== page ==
Android vs iOS – Personal Information Security

mobile security

Android and iOS offer their own key benefits. Android has a much larger user base, but iOS users spend a lot more money on the platform. Developers or companies that want to make apps will also want to consider personal information security.

If a data breach occurs, it’s possible that a company’s reputation is tarnished or that the app will be a complete failure.

When dealing with personal information security, which platform is more secure?

Android Maybe More Secure

One train of thought is that Android must be more secure. The platform is built on open source coding, and this coding allows developers to find bugs and patch security holes rapidly. iOS has a closed source platform, and iOS developers can check this out for themselves.

Closed source means that no one outside of the Apple developers have actually ever been able to see the code.

But Android’s open source nature is also a pitfall. Hackers may find code or exploits that others haven’t found and use that to their advantage.

Android also has significantly more users than iOS, so hackers focus on Android more because one hack will have a much larger reach on the platform than on iOS. Android’s operating system may be more secure, but with more hackers trying to steal personal information on the OS, it is less secure than iOS.

iOS 13 vs Android 10 Security

If you go back to September 2019, you’ll see consumers debating about the security of the two leading mobile operating systems: iOS 13 and Android 10. Developers must cater to the masses, and it’s important to develop with the latest operating system versions in mind and a few older versions.

When iOS 13 was released, it was dubbed a “security powerhouse.” Apple has always been very security-centric, but without the ability to look at the company’s source code, a few security experts questioned just how secure Apple devices really were compared to Android.

From the features and functionality available to us, we can see that Apple is very secure, but Android is gaining ground.

Of course, consumers and developers should be upgrading their operating systems to keep them as secure as possible.

Bug fixes and patches are crucial for security.

Apple’s option to keep their source code private does add a layer of obfuscation.

But when you compare the personal information security of both Android and iOS, you’ll find that:

  • Android’s permission control outpaces iOS. The OS has a new section in the Settings app that covers privacy. You can now easily view apps, what permissions are granted to the apps, and block permissions that may not be required but are granted.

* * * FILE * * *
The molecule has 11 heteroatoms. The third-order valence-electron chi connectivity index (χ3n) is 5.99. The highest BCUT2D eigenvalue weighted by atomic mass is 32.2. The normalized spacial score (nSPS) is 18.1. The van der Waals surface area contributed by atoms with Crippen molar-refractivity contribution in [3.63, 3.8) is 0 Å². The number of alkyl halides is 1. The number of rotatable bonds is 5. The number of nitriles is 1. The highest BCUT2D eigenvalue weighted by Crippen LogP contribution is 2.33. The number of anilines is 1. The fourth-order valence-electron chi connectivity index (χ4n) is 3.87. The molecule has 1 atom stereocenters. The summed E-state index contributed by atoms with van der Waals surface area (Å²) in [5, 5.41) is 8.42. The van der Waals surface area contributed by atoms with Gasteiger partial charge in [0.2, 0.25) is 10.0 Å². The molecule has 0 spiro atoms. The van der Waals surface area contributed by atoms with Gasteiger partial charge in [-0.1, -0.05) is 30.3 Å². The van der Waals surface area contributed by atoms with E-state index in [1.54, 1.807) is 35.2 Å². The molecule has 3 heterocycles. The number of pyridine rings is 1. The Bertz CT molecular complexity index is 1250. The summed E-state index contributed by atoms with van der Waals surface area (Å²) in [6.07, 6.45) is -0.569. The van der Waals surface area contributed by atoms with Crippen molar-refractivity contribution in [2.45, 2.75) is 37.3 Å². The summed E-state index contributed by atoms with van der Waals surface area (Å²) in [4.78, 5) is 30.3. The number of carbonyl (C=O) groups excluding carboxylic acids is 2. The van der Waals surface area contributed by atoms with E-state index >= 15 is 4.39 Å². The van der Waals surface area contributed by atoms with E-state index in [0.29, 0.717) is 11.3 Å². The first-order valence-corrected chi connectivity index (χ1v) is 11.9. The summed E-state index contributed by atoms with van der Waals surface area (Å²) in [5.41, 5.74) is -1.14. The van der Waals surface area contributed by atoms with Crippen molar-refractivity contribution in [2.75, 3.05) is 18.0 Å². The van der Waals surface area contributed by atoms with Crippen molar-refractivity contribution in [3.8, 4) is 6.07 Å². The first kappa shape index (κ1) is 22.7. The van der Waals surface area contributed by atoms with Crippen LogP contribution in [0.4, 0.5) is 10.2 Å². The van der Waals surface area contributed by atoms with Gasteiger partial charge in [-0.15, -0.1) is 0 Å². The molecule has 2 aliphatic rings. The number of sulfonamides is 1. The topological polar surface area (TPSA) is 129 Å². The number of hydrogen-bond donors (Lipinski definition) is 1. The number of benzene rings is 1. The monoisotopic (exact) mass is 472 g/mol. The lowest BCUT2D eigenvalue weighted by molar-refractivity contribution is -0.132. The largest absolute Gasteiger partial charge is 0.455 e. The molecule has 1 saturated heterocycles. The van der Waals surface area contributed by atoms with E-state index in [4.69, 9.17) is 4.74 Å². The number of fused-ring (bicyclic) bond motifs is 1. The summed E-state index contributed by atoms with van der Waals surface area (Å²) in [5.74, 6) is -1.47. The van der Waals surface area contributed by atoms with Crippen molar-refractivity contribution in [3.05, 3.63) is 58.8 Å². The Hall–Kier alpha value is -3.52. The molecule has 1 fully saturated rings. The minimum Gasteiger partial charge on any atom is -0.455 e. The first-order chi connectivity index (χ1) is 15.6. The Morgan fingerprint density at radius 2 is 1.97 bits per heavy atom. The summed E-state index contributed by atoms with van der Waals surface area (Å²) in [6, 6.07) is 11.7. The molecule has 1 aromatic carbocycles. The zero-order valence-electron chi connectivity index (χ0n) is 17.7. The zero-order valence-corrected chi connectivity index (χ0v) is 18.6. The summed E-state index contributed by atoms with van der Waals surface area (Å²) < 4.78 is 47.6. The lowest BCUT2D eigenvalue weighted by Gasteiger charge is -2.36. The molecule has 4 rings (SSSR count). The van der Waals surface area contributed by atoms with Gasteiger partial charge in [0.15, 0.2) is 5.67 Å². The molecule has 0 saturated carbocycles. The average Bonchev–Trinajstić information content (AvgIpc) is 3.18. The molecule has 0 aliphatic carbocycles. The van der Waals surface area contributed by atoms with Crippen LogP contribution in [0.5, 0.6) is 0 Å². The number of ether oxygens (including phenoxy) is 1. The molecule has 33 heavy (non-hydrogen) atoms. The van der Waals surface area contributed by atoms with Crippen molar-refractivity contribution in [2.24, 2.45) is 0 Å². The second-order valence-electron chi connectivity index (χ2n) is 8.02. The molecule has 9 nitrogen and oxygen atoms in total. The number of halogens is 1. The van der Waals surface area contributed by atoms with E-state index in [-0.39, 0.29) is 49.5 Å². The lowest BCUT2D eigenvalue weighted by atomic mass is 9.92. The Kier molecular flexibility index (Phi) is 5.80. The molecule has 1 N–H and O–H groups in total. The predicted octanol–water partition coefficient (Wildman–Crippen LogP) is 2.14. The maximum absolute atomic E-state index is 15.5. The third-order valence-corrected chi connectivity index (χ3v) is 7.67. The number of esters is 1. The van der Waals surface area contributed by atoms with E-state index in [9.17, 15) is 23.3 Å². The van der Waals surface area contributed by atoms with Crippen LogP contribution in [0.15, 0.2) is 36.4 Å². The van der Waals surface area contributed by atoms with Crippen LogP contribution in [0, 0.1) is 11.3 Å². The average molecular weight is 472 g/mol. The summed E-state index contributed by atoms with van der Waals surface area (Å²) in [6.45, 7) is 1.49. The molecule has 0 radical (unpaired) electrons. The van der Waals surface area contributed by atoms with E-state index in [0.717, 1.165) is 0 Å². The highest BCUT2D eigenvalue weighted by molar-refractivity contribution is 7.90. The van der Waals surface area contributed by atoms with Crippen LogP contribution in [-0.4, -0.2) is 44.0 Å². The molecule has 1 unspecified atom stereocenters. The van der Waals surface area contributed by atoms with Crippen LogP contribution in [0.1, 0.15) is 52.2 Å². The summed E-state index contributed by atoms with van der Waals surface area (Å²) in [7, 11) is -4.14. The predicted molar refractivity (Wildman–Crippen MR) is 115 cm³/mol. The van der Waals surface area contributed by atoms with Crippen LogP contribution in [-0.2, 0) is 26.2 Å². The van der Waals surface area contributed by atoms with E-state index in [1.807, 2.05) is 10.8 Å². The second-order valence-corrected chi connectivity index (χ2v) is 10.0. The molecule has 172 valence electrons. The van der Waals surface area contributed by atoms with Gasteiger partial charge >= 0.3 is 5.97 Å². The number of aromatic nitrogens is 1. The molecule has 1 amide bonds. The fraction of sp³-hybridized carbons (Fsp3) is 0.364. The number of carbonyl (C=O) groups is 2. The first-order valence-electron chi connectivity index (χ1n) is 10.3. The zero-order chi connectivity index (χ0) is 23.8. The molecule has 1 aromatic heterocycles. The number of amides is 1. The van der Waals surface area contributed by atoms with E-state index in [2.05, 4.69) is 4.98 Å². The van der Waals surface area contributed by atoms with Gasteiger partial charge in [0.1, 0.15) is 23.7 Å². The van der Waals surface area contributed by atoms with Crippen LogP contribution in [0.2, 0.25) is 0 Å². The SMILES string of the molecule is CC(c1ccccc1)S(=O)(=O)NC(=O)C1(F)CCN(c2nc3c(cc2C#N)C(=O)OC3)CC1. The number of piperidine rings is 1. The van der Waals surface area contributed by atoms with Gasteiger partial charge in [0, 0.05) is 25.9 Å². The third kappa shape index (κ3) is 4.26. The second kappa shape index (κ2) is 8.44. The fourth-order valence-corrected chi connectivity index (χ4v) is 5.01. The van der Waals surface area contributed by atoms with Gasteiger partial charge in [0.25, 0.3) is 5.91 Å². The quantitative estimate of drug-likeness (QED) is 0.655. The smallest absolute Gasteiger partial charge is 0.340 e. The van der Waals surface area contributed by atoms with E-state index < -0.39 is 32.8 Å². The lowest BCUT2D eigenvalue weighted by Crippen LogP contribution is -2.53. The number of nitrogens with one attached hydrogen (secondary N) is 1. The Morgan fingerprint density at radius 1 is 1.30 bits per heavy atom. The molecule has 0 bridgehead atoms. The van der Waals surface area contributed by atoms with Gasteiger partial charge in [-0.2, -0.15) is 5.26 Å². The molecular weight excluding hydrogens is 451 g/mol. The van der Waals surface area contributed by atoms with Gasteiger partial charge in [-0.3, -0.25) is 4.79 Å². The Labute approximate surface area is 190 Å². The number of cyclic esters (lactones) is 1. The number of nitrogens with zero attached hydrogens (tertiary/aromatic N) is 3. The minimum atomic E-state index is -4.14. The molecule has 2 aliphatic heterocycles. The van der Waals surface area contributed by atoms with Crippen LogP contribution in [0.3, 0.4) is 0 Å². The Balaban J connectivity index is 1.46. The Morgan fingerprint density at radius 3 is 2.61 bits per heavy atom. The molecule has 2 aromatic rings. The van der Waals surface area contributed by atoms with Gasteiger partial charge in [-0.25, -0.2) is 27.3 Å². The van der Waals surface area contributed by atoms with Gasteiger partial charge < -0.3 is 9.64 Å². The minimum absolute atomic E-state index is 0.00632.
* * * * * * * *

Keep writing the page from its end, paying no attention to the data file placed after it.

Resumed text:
• Apple’s Sign In tool, which is a new privacy tool, allows you to log into apps using your Apple ID rather than your email address to keep more of your information private.
  • Android also wins in geotracking, with the OS stripping out all of the location data from photos when sharing them.
  • Bluetooth sniffing is equal on both devices, with the option to control which apps can look for Bluetooth devices and seek Wi-Fi.
  • iOS adds HomeKit security features, which allows for greater security when using smart home platforms. If you’re using security cameras or routers, the HomeKit will provide a higher level of security than what Android currently offers.

The Senior Director of Google told I/O attendees in May 2019 that the operating system would be automating all of their security updates. The regular updates users receive require users to reboot their phones to apply the update. But with the new update mechanism, the updates will happen in the background without a restart being needed.

Priority security updates is a major step forward for Android in the personal information security department. The only thing that’s holding the operating system back from surpassing iOS is that the company delays OS updates. If Android is able to push OS updates faster, both mobile operating systems may be on par with each other in terms of security.

Overall, both operating systems are relatively safe, with Android only lagging behind due to a larger percentage of hackers trying to infiltrate a much larger user base. Apple clearly wins in terms of smart home function and security, which will become an even larger concern as more people add smart home devices to their home’s security and functionality.